In part one Carl Carlson from Carlson & Company Financial Services talked about budgeting and prioritizing expenses.
He touched on deciding where to put discretionary money.
In part two he talked in more detail about the financial cushion we should all have: an emergency fund.
An emergency fund is for unplanned expenses or loss of income. You might have a watertight budget and are good at sticking to it, but if something unexpected comes up, even the best laid out plans might be ruined.
Carlson said some examples might be a costly repair on your house, needing a new car or medical bills. Maybe all of your expenses stay the same, but if you find yourself suddenly without work or unable to work, will you be able to cover your bills?
There is a well known general rule of thumb that you should have 3, 6, 9 months worth of expenses set aside. That can make a big difference in how much we need to save.
Carlson said there are a lot of factors that play into why savings vary for different people, one easy consideration is, are you married and/or a dual income household? If so, the likelihood that you lose both sources of income at the same time is low, so someone in this scenario may need a smaller cushion than a single income household.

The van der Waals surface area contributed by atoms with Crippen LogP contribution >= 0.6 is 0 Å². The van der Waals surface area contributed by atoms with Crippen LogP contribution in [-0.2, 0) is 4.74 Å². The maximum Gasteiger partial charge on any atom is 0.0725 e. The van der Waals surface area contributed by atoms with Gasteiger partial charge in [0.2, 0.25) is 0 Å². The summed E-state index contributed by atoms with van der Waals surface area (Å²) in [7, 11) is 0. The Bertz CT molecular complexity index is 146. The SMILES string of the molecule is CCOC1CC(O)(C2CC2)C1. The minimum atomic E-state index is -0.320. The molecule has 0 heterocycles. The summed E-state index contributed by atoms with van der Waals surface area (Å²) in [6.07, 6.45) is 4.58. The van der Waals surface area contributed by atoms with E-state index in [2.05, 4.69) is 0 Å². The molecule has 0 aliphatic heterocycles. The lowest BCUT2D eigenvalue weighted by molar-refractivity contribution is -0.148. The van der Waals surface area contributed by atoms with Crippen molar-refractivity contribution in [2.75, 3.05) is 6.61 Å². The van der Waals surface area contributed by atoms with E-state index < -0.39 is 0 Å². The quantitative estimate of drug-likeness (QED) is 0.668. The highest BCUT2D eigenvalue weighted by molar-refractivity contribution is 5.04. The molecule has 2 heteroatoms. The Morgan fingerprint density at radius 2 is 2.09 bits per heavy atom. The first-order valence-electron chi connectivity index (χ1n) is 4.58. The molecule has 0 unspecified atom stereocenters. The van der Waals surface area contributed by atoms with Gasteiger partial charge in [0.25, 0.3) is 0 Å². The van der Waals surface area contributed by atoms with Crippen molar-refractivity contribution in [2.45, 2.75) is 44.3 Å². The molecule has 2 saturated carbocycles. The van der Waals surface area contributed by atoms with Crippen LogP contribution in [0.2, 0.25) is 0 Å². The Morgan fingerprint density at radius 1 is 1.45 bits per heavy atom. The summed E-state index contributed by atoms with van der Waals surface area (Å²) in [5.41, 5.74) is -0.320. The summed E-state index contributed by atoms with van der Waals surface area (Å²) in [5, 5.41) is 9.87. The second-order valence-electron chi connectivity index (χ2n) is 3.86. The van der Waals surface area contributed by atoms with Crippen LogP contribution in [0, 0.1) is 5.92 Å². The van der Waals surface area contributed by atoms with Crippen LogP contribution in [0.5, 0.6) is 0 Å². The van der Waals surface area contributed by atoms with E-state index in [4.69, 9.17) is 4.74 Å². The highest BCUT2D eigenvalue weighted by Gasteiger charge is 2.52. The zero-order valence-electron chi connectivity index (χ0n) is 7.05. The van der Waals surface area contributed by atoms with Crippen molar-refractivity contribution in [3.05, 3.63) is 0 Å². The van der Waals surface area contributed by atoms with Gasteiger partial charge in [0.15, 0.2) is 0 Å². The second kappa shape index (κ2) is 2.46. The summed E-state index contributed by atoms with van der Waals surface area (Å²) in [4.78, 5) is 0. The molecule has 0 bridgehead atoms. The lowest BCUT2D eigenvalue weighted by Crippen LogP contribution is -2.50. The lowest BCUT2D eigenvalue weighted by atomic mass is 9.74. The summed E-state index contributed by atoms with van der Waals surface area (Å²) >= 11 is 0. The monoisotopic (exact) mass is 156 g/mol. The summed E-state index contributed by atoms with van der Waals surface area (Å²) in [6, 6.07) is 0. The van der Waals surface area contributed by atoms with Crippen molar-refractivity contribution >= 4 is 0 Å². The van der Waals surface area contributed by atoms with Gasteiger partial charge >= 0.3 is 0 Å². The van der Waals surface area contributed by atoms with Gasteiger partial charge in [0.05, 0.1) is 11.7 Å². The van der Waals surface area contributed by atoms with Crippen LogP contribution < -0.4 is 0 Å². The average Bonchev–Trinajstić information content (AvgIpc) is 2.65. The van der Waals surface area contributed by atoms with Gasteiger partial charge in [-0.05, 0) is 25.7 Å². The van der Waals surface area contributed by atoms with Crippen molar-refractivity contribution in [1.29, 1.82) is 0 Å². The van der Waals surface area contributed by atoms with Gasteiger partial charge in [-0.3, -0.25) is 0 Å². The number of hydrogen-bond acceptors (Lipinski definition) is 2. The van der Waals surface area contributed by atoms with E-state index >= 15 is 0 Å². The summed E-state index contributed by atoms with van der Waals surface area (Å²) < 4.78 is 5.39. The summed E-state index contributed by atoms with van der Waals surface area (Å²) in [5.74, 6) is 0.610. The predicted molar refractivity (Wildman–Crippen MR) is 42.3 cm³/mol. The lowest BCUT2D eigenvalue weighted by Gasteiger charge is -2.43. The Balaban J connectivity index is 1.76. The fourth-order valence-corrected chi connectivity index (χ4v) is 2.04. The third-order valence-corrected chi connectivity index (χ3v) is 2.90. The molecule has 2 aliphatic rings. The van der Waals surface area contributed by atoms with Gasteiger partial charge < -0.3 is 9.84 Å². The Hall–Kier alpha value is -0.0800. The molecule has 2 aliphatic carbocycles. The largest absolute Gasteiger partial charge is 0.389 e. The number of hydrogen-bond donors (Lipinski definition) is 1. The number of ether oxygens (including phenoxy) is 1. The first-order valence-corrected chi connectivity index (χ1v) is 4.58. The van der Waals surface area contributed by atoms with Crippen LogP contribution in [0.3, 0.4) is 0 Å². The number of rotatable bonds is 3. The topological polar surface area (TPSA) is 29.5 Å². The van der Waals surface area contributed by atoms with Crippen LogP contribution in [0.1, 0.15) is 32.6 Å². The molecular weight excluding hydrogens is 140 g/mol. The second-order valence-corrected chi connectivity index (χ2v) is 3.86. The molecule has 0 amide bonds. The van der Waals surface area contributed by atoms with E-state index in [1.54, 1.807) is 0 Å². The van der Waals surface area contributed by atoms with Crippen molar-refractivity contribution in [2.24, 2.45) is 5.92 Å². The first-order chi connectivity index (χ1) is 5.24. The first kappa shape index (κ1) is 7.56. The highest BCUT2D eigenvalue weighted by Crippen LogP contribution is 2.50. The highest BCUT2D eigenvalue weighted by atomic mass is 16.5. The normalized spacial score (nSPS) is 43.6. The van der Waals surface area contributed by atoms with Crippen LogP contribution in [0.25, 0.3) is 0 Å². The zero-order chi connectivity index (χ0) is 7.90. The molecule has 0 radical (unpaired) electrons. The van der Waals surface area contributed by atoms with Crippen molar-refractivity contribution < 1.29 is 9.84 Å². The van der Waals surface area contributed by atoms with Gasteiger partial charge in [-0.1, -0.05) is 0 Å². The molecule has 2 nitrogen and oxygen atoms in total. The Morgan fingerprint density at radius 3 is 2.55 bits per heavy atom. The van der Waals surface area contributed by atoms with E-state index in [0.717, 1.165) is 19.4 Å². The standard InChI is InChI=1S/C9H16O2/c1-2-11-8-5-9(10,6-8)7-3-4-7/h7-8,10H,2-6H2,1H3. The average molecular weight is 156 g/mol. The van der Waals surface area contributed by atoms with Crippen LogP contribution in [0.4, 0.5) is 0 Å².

If you take the highest income out of the equation, how much of a shortfall will you have each month?
For someone who has already made their budget, that should be easy enough to figure out, Carlson said.
Owning a home is another big factor. Most people who have owned a home for any length of time will probably tell you, it can get expensive very quickly.
If there’s something you know you might need replace or repair in the near future, save up for that as soon as you can. If not, figure out what amount you would like to have available just in case.
If you don’t own a home, you can probably get away with having less in the rainy day fun, Carlson said.
Insurance also affects the amount you need to have in savings. A lot of these risks are insurable, but there is almost always going to be some out of pocket cost.
Think about your auto, health, home and disability coverage and what would be the most you might have to pay out of pocket. For example, if you’re on a high deductible health plan, you might have to pay over $7,000 out of pocket before insurance will contribute anything.
What if this health issue has also left you unable to work? Do you have disability insurance, and if so, when is the soonest you could collect on it?
Carlson said this requires a little bit of thinking, but it’s thinking you’ll be glad you did if any of these things happen.
The majority of Americans don’t have anything saved for these rainy day scenarios – don’t be one of them! Put this at the top of your resolution list for the New Year.